Saturday :: Aug 6, 2005

The Atomic Lesson

by larre

I am one who was never been persuaded that when it comes to the use of the atomic bomb on Japan there is much point to debating "what if" -- except for this one question: What can we learn from the Hiroshima and Nagasaki decisions that will help to prevent a repetition of nuclear hollocaust in the future?

Certainly, once you embrace the oft-restated U.S. demand for "unconditional surrender" of the Japanese, the Hiroshima bomb seems more defensible, morally and militarily, than the quick (and massively deadly) follow-up over Nagaski. Neither our nuclear scientists nor our military leaders were entirely sure that either bomb would work or what the immediate aftermath of an atomic explosion would be (much less the long-term effects of radiation poisoning).

We know that some consideration was given to providing a "demonstration" explosion on a deserted Pacific island in hopes of scaring the Japanese into a surrender, but misgivings over the possibility of a dud and lingering uncertainty over the measurable impact on observers of a test blast, together with the last-ditch mentality of Japanese militarists already being seen, for example, with Kamakazi pilots, led Truman to reject the "demo" approach as too risky and uncertain.

The same cannot be said about the Nagaski explosion. By then, the horrible destructive power and genocidal character of the Hiroshima bomb was evident. It was by then too clear that everything had changed, for the Japanese and for us.

But did we allow sufficient time for this lesson to sink in, and prevail, among those in charge of the Japanese war effort? Were we prepared to rapdily re-open negotations and accept a sudden Japanese surrender? I am doubtful.

On the other hand, when the bomb was dropped on Hiroshima we had on hand only two functional atomic bombs. Nagasaki was the second one. The U.S. tactical thinking was that it would be more prudent to use the second one at once and leave the Japanese guessing how many more we might have than to hope they 'got it' after the Hiroshima bomb and didn't figure Hiroshima was a one-off.

The terrifying destruction of two entire cities within a few days had the desired effect on the Japanese: They surrendered unconditionally. Would they have done so, given a few more days after Hiroshima, or if we'd been able to arrange their surrender immediately after Hiroshima? We'll never know, at least in the parallel universe we inhabit.

If we made one mistake that is evident now, and was equally evident then, it was in openly -- and credibly -- demanding "unconditional surrender" from our enemy. When your adversary is persuaded he can gain absolutely nothing by surrender he will never give up. Faced with such a demand, he commits to total war against you and to the bitter end. When your enemy is committed to total war against you, it is natural for you to respond in kind.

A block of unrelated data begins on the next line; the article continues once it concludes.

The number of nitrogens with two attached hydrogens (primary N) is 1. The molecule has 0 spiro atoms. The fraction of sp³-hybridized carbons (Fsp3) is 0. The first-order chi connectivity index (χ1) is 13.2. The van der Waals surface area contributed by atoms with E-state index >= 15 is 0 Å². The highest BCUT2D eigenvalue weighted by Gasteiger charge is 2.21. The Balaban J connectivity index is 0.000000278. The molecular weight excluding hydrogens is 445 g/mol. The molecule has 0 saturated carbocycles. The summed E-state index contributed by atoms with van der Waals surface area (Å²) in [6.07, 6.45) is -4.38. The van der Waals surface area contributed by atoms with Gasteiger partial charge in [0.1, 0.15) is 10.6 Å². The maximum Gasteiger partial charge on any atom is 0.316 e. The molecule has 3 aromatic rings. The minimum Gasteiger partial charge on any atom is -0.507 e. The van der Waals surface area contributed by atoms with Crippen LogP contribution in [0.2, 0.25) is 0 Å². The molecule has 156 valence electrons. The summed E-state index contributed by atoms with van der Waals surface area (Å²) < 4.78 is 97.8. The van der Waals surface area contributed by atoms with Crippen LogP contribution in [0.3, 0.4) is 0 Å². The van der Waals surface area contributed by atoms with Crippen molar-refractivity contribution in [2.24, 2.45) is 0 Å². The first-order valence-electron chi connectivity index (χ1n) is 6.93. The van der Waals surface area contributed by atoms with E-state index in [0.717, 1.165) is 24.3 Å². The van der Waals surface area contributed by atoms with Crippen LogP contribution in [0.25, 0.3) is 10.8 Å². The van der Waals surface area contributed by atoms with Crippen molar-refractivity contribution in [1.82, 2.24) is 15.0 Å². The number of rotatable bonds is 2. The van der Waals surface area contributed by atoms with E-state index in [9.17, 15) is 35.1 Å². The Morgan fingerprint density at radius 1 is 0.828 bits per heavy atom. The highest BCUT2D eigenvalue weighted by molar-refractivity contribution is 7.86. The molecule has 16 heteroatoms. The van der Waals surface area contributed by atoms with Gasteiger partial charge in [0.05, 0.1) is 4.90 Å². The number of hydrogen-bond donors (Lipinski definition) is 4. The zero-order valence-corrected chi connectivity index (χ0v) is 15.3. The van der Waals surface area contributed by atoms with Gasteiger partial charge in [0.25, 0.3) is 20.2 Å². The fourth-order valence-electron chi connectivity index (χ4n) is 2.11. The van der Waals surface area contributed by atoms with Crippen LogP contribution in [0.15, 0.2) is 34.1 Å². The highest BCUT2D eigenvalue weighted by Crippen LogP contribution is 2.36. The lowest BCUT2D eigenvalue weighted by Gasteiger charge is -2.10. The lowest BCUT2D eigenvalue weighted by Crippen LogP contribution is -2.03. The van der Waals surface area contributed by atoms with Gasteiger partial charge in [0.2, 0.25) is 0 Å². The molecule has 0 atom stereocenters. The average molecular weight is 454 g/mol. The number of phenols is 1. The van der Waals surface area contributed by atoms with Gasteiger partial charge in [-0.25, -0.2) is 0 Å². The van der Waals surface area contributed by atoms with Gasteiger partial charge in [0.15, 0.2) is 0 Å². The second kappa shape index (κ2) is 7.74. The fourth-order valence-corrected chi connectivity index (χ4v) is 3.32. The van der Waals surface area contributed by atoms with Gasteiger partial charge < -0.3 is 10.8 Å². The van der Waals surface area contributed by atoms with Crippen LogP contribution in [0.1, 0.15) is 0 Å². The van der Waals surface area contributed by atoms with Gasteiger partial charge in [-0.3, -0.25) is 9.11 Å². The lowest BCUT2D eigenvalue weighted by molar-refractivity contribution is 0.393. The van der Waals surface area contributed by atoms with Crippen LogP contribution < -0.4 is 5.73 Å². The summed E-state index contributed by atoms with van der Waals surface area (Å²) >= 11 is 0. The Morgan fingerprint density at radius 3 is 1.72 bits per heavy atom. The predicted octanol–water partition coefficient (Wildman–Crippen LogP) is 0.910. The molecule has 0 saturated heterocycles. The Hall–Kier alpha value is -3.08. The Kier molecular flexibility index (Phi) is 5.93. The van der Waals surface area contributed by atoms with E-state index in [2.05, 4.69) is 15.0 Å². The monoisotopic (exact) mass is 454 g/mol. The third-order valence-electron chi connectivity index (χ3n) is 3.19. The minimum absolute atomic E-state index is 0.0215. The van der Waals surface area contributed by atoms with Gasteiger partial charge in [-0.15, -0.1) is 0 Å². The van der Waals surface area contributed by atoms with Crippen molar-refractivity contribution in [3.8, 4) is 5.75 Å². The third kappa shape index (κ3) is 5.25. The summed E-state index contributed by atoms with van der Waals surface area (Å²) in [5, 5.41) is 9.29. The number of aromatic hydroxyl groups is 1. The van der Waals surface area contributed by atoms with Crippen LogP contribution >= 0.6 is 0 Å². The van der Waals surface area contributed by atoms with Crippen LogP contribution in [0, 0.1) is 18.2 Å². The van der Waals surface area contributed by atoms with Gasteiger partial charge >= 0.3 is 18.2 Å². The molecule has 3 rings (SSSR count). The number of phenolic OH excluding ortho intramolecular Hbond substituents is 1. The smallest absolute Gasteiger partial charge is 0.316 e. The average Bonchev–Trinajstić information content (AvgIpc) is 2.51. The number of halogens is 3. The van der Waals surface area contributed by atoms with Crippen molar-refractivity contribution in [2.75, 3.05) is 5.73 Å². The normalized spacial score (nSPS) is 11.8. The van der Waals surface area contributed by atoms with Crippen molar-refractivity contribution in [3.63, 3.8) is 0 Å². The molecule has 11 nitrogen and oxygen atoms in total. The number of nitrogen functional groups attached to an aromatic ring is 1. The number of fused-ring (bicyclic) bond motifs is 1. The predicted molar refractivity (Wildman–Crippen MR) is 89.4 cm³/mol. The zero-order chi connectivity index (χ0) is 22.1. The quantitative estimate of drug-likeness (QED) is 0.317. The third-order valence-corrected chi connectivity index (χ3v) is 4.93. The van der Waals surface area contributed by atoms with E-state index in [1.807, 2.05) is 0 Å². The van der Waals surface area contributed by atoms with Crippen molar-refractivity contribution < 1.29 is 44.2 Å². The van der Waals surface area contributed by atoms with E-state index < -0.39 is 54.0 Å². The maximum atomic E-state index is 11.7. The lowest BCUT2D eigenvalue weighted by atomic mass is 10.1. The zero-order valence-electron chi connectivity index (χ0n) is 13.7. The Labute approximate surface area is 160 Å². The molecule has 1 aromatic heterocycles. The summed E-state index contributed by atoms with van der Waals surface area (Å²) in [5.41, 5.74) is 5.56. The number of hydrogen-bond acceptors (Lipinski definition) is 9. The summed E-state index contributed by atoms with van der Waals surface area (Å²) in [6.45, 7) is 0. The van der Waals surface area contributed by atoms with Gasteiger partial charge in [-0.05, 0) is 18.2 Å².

Posters of Kaisar Wilhelm eating babies are publicly pinned to the walls in London [in W.W. I]. Flyers show up in Berlin warning that the British rape German women and enslave their men. Each side propagandizes their own people to believe that the other is "crazy" and "hates" your "way of life" and is subhuman.

Raymond Aron wrote of this in his seminal book, The Century of Total War. So, too, did sociologist Leo Kuper, who drew a close connection between genocide and total warfare in his book, Genocide: Its Political Use in the Twentieth Century. There, Kuper wrote:

The changing nature of warfare, with a movement toward total warfare, and the technological means for the annihilation of large populations, creates a situation conducive to genocidal conflict. This potential was realized in the Second World War, when Germany employed genocide in its war for domination, but I think the term must also be applied to the atomic bombing of the Japanese cities of Hiroshima and Nagasaki by the U.S.A. and to the pattern bombing by the Allies of such cities as Hamburg and Dresden."
Having committed to total war, your enemy must persuade the populace to support it, and so he finds that to exact the needed support of the populace he must demonize you. He must, among other things, depict you as something less than human, something that is so irrational as not to deserve life.

On the receiving end, the villification becomes mutual. Robert W. Rieber and Robert J. Kelly may have coined the word "emnification" to describe how mass killing of civilians can be made to seem acceptable. In a City University of New York paper about the Cold War competition between the U.S. and U.S.S.R., they wrote:

The rhetoric of the Cold War confrontation was soon awash with the themes of barbarism. In Soviet political demonology, the United States was caricatured as a greedy beast intent upon seizing control of the world by bankrupting it and by plundering the meager resources of the weak and poor. Similarly, American propaganda churned up images of the Soviet Union trampling and crushing its weaker neighbors under its military juggernaut, while fostering international subversion."
Was the mass death of civilians and the complete obliteration of Hiroshima and Nagaski (or Dresden) necessary? I don't know.

What I do know is that it was made necessary when we demanded unconditional surrender from our enemy. And it was made acceptable to our own people by our government's propaganda which demonized the enemy and left us with the belief that, after all, he was less than human.

Sound familiar?

larre :: 12:30 PM :: Comments (9) :: TrackBack (0) :: Digg It!